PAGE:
Working in the sun could lead to one death and around five new cases of melanoma skin cancer a week in the UK. Whilst construction workers have the highest number of fatalities, working in agriculture is second highest and accounts for 23% of these deaths. That’s around one farm worker every month dying from skin cancer due to sun exposure.
In today’s guest blog, Petra Martin, Head of Health & Safety at Agrii outlines why it’s so important to stay safe in the sun…
Working in agriculture means spending a lot of time outside; this means you receive around 5-10 times the yearly sun exposure compared to people who work indoors. However, a survey of agricultural workers undertaken in 2017 found that more than half of the respondents recognised that protecting themselves from the sun was ‘very important’; however, over 25% then said they ‘hardly ever’ use sunscreen.
Skin cancer is one of the most common forms of cancer and it is growing amongst men at a faster rate than it is for women.
During the summer months (May to September – typically the busiest season for agriculture) UV rates are at their highest and, without realising it, this can be when you are the most vulnerable to skin damage. One Agrii agronomist who worked for the business for over 40 years reflects on his experience of skin damage and the long-term effects of ignoring simple but essential sun smart advice… His name is Alec Thomas and this is his story…
“My name is Alec Thomas and, for 43 years, I worked as an Agronomist supplying seed, fertiliser and agrochemicals. During my career I never gave any thought to protection from the sun. I wore a hat, but only when I remembered to put it in my car at the start of the day!
My wife and daughter used to keep on to me to wear a wide brim hat and apply high quality sun screen to reduce the risk of skin cancer, but I chose to ignore them as in my own mind, it was not very important. Skin cancer was something other people suffered from, how wrong I was!
In 2008 I developed a red mark around my collar. To keep the family members happy, I went to the doctors and got a referral to the Churchill Hospital in Oxford, where it was identified as a skin abnormality but not cancerous, it was removed.
In 2015 my family told me that there was an angry red mark on my cheek and it was changing colour. I always said I was too busy on fertiliser and seed campaigns and would leave it until Harvest time when the sales pressure eased. Another year passed, and I succumbed to their requests and went to see a specialist in the Great Western Hospital in Swindon, after referral by my local GP.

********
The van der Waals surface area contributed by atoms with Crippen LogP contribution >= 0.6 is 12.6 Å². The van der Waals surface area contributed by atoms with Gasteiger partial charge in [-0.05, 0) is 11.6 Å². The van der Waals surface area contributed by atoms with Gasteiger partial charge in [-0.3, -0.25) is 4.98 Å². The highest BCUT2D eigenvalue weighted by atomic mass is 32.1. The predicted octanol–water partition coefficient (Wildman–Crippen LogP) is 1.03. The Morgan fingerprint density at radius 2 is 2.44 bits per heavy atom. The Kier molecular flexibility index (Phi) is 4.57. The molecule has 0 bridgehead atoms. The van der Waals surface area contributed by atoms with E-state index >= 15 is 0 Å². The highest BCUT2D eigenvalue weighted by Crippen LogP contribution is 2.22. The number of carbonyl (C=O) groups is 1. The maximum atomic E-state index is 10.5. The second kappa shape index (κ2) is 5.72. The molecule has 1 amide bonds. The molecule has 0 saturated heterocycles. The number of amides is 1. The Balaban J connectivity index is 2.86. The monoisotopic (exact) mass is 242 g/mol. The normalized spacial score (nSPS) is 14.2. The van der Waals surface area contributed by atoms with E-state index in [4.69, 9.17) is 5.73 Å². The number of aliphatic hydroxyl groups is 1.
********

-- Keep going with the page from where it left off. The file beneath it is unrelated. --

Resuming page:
In the spring of 2016, I developed a dry cough, and the mark was getting bigger and darker. I also noted two small lumps on my neck one morning while shaving. I had the lumps surgically removed and they were found to be cancerous. The specialist recommended I go and have a biopsy to see if the cancer had spread as the lumps were close to the lymph ducts, and it was then, at the next meeting I was told I had 6 months to live.
I was diagnosed with advanced stage 4 Melanoma which would spread through my blood system and lymph glands to my organs and kill me! The dry cough (I do not and have never smoked) was an indication of the cancer for me, it had gone to my lungs. It was deep in the lungs and normal procedures would not work.
I had two choices, be a participant in a new drug trial for Melanoma control or I could have palliative care through the MacMillan Cancer Support Charity to the end. So, I opted for the trial and five years later I am still here enjoying life to the full.
My advice is do not be an idiot like me, check your body for small marks and lumps that could be in the neck, in the arm pits, and around the groin area. Use the best quality sun screen, wear a wide brim hat, avoid crop walking in the heat of the day, and wear long sleeve shirts to keep the sun at bay.
If your wife or partner tells you a freckle or mole is changing colour, do something about it and see your GP for a referral to a cancer specialist.
Time is of the essence!
Melanoma is a cancer of the skin, but its cells spread through the lymph ducts to all the organs and is a “SILENT KILLER”. If you see any changes on freckles or moles on your body, see a GP and get advice! Cancer comes in many forms but must be attacked early in its life cycle like controlling fungal disease in crops.
The treatment I had was Immunotherapy, I had 23 infusions over 18 months. I was lucky there was a USA pharmaceutical company and NHS sponsored trial at the time and my genetics fitted the criteria, many people in this country are not, and were not, so fortunate.
Take it from me, this is a real danger in our industry so please, cover up and protect
If you have been affected by this and want to learn more, you can find information at:
Cancer Research UK
‘Keep your top on’ Health risks from working in the sun
HSE – Outdoor workers and sun exposure
IOSH ‘No Time to Lose’ campaign